A great time was had by all at the Christmas Program hosted by KidsClub on Thursday evening. I have posted pictures and they are available in the Photo section. Some of them are from rehearsals on days leading up to the performance. I will relate more of the story behind them soon. Merry Solstice!
I get most of my news from the New York Times and it was nice to see today on the front page of the online edition that South Korea’s central bank has announced yet another massive cut in its prime rate. I am not an economist and I know very little about monetary policy and I am not going to sit here and bitch about how this downturn is affecting poor little me, but from reading the article it has become apparent to me that things are worse than even I thought.
I was thinking about how to survive in your tiny Busan apartment but then I remembered that many of the youngsters here were surviving in a place just as small with four roommates in college but I am going to write a few pieces of advice anyway if only for the people I know (you know who you are) who could benefit from a bit of motherly nagging.
Several friends of mine had recommended the breakfast at Dave’s so we decided to head out to Jangsan and try it out on Sunday. I have only had an English breakfast a couple of times before and neither time was in England, so what follows is merely the opinion of my own sizable gut.
I have never been a rainy day type person. I am actually a little more mental on cloudy days than I am normally and that isn’t good usually (yay! three adverbs) but I love Busan when it rains. This city, for reasons peculiar to itself, really benefits from a bath. It is normally a little dusty, a little grubby, and wears all of its odors maybe a little too proudly. A little rain gives it a shine and softens the stonger smells. It is nice.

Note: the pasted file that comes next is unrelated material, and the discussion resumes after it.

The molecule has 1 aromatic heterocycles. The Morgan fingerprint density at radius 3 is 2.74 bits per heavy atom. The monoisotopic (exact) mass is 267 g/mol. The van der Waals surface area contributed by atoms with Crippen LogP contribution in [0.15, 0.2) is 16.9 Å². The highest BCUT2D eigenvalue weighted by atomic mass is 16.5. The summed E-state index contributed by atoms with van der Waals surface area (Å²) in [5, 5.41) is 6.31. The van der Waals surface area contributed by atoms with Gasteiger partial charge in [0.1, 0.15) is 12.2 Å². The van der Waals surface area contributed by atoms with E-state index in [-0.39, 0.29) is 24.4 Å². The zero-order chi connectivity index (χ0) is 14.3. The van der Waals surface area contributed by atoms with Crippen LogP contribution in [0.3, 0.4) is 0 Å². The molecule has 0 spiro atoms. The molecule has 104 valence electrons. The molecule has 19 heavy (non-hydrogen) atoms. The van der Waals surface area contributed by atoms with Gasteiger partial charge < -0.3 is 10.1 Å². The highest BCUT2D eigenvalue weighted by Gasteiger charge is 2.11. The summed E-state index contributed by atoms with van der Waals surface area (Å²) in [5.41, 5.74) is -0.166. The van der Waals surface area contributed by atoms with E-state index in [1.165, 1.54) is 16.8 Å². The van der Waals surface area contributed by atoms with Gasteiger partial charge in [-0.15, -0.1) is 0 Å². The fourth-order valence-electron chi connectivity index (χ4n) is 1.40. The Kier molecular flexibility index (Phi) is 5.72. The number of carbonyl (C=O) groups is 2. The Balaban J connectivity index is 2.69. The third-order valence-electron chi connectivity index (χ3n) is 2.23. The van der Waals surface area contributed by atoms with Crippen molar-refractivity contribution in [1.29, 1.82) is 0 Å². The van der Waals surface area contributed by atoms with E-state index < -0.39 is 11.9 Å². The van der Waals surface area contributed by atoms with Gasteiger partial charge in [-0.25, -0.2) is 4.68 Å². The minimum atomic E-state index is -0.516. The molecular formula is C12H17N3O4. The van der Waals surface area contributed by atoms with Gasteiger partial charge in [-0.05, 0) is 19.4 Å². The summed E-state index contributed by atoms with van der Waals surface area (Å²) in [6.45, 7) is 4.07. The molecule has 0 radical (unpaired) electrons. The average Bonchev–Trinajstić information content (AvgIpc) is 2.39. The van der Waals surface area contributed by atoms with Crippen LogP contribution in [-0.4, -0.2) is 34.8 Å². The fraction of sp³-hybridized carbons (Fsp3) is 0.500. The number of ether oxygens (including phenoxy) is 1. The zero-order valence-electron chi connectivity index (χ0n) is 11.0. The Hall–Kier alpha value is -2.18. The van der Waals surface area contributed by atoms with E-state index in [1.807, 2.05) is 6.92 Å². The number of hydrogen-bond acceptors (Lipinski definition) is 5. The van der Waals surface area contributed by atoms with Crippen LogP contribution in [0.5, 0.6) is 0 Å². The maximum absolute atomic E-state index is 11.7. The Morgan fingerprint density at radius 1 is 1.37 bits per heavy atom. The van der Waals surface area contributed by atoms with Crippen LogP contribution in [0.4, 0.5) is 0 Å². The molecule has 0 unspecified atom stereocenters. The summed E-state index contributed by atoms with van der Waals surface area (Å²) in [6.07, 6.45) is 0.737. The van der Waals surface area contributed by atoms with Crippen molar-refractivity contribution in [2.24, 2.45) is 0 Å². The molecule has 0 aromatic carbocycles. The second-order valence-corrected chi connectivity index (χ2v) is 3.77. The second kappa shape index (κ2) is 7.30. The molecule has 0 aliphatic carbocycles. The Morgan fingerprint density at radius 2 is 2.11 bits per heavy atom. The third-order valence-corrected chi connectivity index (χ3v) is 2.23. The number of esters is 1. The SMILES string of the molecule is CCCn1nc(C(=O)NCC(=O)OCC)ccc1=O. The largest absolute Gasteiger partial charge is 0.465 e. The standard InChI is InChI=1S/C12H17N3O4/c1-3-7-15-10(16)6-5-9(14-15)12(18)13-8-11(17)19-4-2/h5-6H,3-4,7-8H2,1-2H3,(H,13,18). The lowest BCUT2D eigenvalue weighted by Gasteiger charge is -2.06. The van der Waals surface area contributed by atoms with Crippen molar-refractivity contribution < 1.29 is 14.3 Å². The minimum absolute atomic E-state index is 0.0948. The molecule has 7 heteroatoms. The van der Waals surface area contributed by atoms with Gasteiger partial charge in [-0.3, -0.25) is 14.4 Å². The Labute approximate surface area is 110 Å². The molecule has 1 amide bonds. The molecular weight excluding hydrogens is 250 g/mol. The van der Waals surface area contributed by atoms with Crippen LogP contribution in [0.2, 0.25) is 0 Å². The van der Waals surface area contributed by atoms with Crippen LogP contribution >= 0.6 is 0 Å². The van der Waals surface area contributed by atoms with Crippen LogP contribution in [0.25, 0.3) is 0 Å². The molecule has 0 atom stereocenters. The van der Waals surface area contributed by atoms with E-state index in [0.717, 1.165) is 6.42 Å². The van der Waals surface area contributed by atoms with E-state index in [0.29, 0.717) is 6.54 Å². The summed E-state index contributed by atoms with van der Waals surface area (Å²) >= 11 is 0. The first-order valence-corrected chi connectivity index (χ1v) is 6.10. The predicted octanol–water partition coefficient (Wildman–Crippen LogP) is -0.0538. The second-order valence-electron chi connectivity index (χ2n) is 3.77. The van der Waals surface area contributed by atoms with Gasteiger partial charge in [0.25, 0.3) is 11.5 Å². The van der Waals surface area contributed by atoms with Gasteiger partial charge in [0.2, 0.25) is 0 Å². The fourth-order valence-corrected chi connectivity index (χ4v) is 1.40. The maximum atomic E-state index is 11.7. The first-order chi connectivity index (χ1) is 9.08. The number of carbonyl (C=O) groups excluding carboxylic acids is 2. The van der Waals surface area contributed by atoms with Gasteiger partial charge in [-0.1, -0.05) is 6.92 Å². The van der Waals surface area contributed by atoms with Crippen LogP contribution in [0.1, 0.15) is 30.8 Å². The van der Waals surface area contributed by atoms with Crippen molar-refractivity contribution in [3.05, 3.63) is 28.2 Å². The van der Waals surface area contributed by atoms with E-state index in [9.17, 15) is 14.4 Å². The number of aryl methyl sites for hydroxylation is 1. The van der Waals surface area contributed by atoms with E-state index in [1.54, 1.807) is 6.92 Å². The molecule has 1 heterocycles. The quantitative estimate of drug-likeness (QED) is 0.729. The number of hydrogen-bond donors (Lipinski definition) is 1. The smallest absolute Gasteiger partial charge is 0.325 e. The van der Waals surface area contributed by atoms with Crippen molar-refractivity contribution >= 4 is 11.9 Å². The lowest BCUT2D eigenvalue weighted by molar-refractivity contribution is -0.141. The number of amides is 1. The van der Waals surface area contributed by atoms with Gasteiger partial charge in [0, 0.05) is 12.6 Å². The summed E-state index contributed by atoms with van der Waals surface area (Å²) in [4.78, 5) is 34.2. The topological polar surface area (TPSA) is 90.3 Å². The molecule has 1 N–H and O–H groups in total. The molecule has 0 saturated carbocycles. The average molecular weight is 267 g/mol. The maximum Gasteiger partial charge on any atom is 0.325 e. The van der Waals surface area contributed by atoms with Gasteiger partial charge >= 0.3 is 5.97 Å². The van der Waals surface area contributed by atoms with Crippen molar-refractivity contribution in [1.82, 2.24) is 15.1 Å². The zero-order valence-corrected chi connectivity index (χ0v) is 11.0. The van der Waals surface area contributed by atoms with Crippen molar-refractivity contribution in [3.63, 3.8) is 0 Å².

And so it has been for the last few days, which have produced a steady drizzle. I don’t even need to look. I can hear the rain tread of the tires in the busy street up the alley. I think, BTW that the alley that terminates in at my building is the steepest and shortest in Busan, but this is most certainly wrong. It is certainly fun to navigate when neither of us are too dry (me or the alley).
Go to the hospital. Once you have your alien registration card and your physical you are registered into the country’s mandatory medical insurance plan. I pay about 37000 won per month out of my paycheck (employer pays the other half) for the coverage and it is well worth it. I have been sick twice since I got here and both times I got fast and effective medical treatment. Today during lunch (this is why I am writing about this) I went to the hospital across the street with a bad cold. I was examined at the door and sent directly to the doctor who diagnosed me with an Upper Respiratory Infection (URI) and wrote me a prescription. I had that filled at the pharmacy down the street and I took a dose and lunchtime isn’t even over yet and I feel better already. I can breath at least.